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McCain's Tobacco Bill Draws More GOP Fire


White House to use new smoking report to pressure Congress

WASHINGTON (AllPolitics, April 26) -- Sen. John McCain, the chief architect of a tobacco bill now making its way through the U.S. Senate, said Sunday he still thinks legislation will emerge from Congress this year that largely follows the framework of his proposal.

But opposition to the Arizona senator's plan from within his own Republican Party continues to build, with two key GOP senators saying Sunday that his bill won't survive the legislative process.

"I think Senator McCain deserves a lot of credit in getting a bill out of the Commerce Committee," said Sen. Orrin Hatch, R-Utah, chairman of the Judiciary Committee, on NBC's "Meet The Press" "But virtually everybody knows that that cannot be the final bill."

"I think it's going to have to be more stripped down in order to pass," said Sen. Dan Coats, R-Ind., who is a member of Senate Majority Leader Trent Lott's tobacco task force, on CBS's "Face The Nation."

White House to unveil minority smoking report

Meanwhile, CNN has learned that the Clinton administration will use the release of a report on minority smoking Monday to ratchet up pressure on Congress to enact tobacco legislation this year.

Three sources familiar with the report, prepared by Surgeon General David Satcher, tell CNN that it shows smoking among African-American and Hispanic teen-agers is rising at rates faster than smoking among white teen-agers.

The study links the increase to tobacco advertising and sponsorships targeted at minority communities and events, the sources said.

Clinton is to accept the report from Satcher at a White House ceremony.


Hatch: McCain bill will create black market

Hatch, who has called McCain's bill "pitiful," says Wall Street analysts will testify at a Senate hearing Wednesday that the draft, which calls for a $1.15-per-pack new tax on cigarettes, will push prices to more than $5 per pack.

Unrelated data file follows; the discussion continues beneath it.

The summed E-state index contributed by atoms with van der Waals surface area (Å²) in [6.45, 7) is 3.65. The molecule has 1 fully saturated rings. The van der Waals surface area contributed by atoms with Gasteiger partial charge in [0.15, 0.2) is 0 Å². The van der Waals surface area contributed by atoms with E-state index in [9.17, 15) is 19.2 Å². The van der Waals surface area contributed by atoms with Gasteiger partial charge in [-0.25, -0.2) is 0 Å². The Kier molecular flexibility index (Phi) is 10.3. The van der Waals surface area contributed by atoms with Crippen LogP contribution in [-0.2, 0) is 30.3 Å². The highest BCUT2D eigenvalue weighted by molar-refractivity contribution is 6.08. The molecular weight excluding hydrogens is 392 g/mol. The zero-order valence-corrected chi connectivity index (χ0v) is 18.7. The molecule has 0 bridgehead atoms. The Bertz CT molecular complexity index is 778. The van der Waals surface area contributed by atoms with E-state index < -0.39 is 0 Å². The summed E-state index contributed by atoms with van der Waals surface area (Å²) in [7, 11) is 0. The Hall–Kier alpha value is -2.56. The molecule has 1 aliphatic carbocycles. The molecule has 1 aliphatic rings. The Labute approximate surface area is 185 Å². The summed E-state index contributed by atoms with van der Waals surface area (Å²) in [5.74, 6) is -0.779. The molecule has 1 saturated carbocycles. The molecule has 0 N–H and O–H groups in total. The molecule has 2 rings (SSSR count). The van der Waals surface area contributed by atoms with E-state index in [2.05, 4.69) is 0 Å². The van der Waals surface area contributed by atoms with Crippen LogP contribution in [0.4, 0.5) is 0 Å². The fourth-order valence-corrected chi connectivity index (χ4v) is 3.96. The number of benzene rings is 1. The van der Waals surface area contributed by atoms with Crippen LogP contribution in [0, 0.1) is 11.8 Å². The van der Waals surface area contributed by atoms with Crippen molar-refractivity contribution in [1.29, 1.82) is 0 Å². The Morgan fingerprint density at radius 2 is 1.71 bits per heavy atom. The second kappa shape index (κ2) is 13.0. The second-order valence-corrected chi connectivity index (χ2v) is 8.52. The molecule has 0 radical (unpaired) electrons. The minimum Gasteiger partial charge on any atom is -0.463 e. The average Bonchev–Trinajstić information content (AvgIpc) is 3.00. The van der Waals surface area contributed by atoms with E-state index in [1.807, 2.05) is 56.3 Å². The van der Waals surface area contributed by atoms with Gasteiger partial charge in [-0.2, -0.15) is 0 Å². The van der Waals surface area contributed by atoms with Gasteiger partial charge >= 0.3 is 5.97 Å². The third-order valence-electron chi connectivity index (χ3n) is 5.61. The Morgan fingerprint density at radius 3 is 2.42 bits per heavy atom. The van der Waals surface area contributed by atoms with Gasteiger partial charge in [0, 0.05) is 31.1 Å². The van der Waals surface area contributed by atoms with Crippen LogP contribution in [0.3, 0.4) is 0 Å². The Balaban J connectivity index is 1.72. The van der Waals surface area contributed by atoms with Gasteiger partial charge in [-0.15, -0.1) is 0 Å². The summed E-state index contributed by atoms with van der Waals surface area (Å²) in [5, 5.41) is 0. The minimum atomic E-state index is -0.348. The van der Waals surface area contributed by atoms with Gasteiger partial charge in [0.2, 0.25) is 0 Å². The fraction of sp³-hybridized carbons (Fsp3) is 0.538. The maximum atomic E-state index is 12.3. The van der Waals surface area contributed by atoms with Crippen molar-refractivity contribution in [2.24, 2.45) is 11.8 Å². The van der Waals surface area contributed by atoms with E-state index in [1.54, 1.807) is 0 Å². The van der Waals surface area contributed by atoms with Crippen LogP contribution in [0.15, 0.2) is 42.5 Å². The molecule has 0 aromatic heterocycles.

"Now can you imagine, that's an average of over $1,000 a year for the 48 million people where the husband and wife smoke one pack a day," said Hatch, who predicted that making cigarettes that expensive will create a black market.

Hatch also said he thinks McCain's bill will force some tobacco companies into bankruptcy, a claim the tobacco industry has also made. But McCain, also speaking on "Meet The Press," said he doesn't believe big tobacco's dire predictions.

"Remember, these are the same people that said they didn't entice kids in America to smoke, and we found out they did. These are the same people that said they didn't manipulate the content of cigarettes in order to addict American citizens [and] we found out they did," McCain said.

Coats: Tobacco money can't go for social spending

But Coats said Republicans won't be willing to raise tobacco taxes -- and McCain's bill would raise them by more than $500 billion over 25 years -- unless the money were earmarked for programs related to paying for the health-care costs of tobacco or decreasing tobacco use.

"If [the money] is going to be spent on more of the president's social spending programs or other programs not related to tobacco, Republicans simply aren't going to go along with it," Coats said. "We're not going to just simply vote in billions more dollars to be spent on some of the president's pet proposals."

Daschle: GOP chorus against bill comes from tobacco

McCain's bill passed the Commerce Committee, which he chairs, by a vote of 19-1 -- a margin he said indicates how much support his framework has among lawmakers.

But since then, five major tobacco companies have said they won't go along with the bill, and a number of Republicans, including House Speaker Newt Gingrich, have expressed reservations about McCain's approach.

On Sunday, Senate Minority Leader Tom Daschle, D-South Dakota, said he thinks the newfound GOP criticism of McCain's bill is the result of the decision by the tobacco companies to fight it.

"Unfortunately, this may be a case, a classic case, of following the money," Daschle said on "Face The Nation."

"It seems to me the tobacco companies have had too cozy a relationship with Republican leadership for too long. And it seems as soon as the tobacco companies chose to back away and to get out of the deal, Republican leadership followed. That's wrong," Daschle said.

Coats dismissed Daschle's charges as "election year partisan politics."

CNN White House Correspondent John King contributed to this report.

In Other News

Sunday April 26, 1998

McCain's Tobacco Bill Draws More GOP Fire

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